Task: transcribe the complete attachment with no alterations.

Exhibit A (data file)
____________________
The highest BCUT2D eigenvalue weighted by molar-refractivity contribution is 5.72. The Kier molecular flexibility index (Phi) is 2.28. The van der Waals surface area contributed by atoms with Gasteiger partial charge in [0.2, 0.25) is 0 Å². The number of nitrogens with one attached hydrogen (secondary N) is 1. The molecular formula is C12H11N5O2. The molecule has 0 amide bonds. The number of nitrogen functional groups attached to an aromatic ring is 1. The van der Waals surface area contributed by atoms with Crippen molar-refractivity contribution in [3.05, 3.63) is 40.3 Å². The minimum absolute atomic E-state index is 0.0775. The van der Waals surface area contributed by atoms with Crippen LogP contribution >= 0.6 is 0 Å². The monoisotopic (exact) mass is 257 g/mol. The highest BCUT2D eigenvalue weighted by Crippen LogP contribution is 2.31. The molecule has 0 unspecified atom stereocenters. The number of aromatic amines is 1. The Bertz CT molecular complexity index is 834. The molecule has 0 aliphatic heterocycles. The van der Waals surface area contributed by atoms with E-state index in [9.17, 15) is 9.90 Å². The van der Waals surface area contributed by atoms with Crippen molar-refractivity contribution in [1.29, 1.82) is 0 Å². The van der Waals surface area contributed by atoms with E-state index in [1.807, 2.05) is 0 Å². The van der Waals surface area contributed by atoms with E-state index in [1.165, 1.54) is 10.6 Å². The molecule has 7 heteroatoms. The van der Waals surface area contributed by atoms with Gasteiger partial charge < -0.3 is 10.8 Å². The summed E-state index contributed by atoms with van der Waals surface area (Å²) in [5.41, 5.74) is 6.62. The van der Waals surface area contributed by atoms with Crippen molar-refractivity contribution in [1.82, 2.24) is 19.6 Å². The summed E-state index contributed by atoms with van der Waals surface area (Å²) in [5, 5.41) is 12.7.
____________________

The highest BCUT2D eigenvalue weighted by molar-refractivity contribution is 5.72. The Kier molecular flexibility index (Phi) is 2.28. The van der Waals surface area contributed by atoms with Gasteiger partial charge in [0.2, 0.25) is 0 Å². The number of nitrogens with one attached hydrogen (secondary N) is 1. The molecular formula is C12H11N5O2. The molecule has 0 amide bonds. The number of nitrogen functional groups attached to an aromatic ring is 1. The van der Waals surface area contributed by atoms with Crippen molar-refractivity contribution in [3.05, 3.63) is 40.3 Å². The minimum absolute atomic E-state index is 0.0775. The van der Waals surface area contributed by atoms with Crippen LogP contribution >= 0.6 is 0 Å². The monoisotopic (exact) mass is 257 g/mol. The highest BCUT2D eigenvalue weighted by Crippen LogP contribution is 2.31. The molecule has 0 unspecified atom stereocenters. The number of aromatic amines is 1. The Bertz CT molecular complexity index is 834. The molecule has 0 aliphatic heterocycles. The van der Waals surface area contributed by atoms with E-state index in [9.17, 15) is 9.90 Å². The van der Waals surface area contributed by atoms with Crippen molar-refractivity contribution in [1.29, 1.82) is 0 Å². The van der Waals surface area contributed by atoms with E-state index in [1.807, 2.05) is 0 Å². The van der Waals surface area contributed by atoms with E-state index in [1.165, 1.54) is 10.6 Å². The molecule has 7 heteroatoms. The van der Waals surface area contributed by atoms with Gasteiger partial charge < -0.3 is 10.8 Å². The summed E-state index contributed by atoms with van der Waals surface area (Å²) in [5.41, 5.74) is 6.62. The van der Waals surface area contributed by atoms with Crippen molar-refractivity contribution in [1.82, 2.24) is 19.6 Å². The summed E-state index contributed by atoms with van der Waals surface area (Å²) in [5, 5.41) is 12.7.